The Physics
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Opus in profectus

Radiation

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Practice

practice problem 1

Determine the temperature of the following light sources from their spectra. (A graph and data file are provided for each source.)
  1. bb-candle.txt
    A candle flame
  2. bb-tungsten.txt
    A tungsten filament, incandescent light bulb
    1. For extra credit, determine the surface area of the light bulb's filament given a power output of 15 W.
  3. bb-daylight.txt
    The sun (daylight is almost the same spectrum as sunlight, but it's less likely to burn out your spectrometer)
    1. For extra credit, determine the luminosity of the sun (its total power output).

solution

Temperature comes from Wien's displacement law.

λmax =  b  ⇒  T =  b
T λmax

Heat flow rate and surface area are related by the Stefan–Boltzmann law.

Φ = εσAT4  ⇒  A =  Φ
εσT4
  1. The two spikes in the deep red are probably the glowing tip of the burning wick, not the flame alone. The peak wavelength disregarding the spikes appears to be in the red at 655 nm (0.000655 mm).
         
    T = 
    b
    λmax
     
     
    T =  2.898 mmK  
    0.000655 mm  
    T =  4400 K  
     
         
    This seems a litle hot for a candle flame, but not unreasonably so.
  2. The peak wavelength for the traditional light bulb appears to be in the orange at 615 nm (0.000615 mm).
         
    T = 
    b
    λmax
     
     
    T =  2.898 mmK  
    0.000615 mm  
    T =  4700 K  
     
         
    This seems a little hot for an incandescent light bulb, but like the candle flame above it's not that far off.
    1. Use the Stefan–Boltzmann law to determine the area of the filament. Assume the filament is an ideal radiator and ignore room temperature (about 300 K).
           
      A = 
      Φ
      εσT4
       
       
      A =  15 W  
      (1)(5.670 × 10−8 W/m2K4)(4700 K)4  
      A =  5.22 × 10−7 m2  
       
           
      Light bulb filaments are pretty tiny, so this number doesn't look wrong.
  3. This spectrum appears to peak at the green wavelength of 545 nm (0.000545 mm).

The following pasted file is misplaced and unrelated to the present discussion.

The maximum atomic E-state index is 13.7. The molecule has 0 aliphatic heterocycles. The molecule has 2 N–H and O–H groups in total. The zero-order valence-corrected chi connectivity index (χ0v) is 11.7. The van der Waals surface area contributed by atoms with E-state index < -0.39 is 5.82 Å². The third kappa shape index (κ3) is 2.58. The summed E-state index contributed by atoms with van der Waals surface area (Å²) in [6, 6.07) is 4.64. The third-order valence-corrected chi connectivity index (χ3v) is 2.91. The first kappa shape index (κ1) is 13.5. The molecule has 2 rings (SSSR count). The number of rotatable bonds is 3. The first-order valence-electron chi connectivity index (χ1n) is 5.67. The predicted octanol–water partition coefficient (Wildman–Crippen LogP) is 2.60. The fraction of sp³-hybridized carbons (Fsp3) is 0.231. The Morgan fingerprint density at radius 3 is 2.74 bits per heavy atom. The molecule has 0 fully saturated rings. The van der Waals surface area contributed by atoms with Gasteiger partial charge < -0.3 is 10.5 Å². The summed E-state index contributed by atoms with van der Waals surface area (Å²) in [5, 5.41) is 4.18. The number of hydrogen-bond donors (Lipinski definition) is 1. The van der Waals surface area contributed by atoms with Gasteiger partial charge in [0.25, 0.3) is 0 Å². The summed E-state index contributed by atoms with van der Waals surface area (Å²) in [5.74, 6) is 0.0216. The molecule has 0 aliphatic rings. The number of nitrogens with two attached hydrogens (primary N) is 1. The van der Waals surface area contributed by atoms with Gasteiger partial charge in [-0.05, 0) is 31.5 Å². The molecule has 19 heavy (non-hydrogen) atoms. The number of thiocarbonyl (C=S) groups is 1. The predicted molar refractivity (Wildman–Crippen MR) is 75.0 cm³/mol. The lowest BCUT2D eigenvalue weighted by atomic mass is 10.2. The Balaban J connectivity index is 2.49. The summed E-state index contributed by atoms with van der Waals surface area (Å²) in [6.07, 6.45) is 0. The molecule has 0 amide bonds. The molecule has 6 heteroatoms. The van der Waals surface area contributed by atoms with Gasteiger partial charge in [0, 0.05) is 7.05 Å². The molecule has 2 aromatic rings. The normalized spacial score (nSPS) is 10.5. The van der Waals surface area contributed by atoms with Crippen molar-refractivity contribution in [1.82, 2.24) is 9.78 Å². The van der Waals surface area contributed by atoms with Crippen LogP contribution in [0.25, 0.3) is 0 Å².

T = 
    b
    λmax
     
     
    T =  2.898 mmK  
    0.000545 mm  
    T =  5300 K  
     
         
    This is reasonably close to temperatures that are reported for the surface of the sun.
  4. Use the Stefan–Boltzmann law to determine the power of the sun. Assume the sun is an ideal radiator and ignore the temperature of empty space (about 3 K). Use the radius of the sun to get its surface area.
       
    Φ =  εσAT4
    Φ =  εσ4πr2T4
    Φ =  (1)(5.670 × 10−8 W/m2K4)4π(6.960 × 108 m)2(5300 K)4
    Φ =  2.7 × 1026 W
       
    This number is just about right for the luminosity of the sun.

practice problem 2

Dyson Sphere
  1. Given a Dyson sphere as big as the Earth's orbit surrounding the sun, determine…
    1. its surface temperature and
    2. the peak wavelength of the radiation emitted.
  2. Given a Dyson sphere surrounding the sun with an interior temperature suitable for human habitation, determine…
    1. its radius and
    2. the peak wavelength of the radiation emitted.

solution

  1. A Dyson Sphere the Size of Earth's Orbit
    1. Once equilibrium has been reached, a Dyson sphere will radiate energy at the same rate as the star it surrounds. Assume that both the sphere and the star are blackbody radiators. Using Stefan's law it can be shown that the temperature of a Dyson sphere is inversely proportional to the square root of its radius.
           
      P =  Q  = constant
      t
      σεDADTD4  =  σεAT4  
       
      σεDrD2TD4  =  σεr2T4  
       
      TD  = 
      r
      ½
      T rD  
       
      Using the physical data for the sun and earth we can now determine the sphere's surface temperature
       
      TD = T 
      r ½
      rD
      TD = 5500 K
      6.96 × 108 m ½
      1.496 × 1011 m
      TD = 375 K = 102 ℃  
       
       
      This is beyond uncomfortable. The interior would be 2 ℃ hotter than the normal boiling point of water. It would kill people, their pets, their crops, and all other forms of life outside a few hearty bacteria or archaea. Building a megastructure like this as a home for extremophiles would be a waste of resources to say the least.
    2. The peak wavelength of the thermal radiation emitted comes from Wien's displacement law.
       
      λmax =  2.898 × 10−3 mK  
      T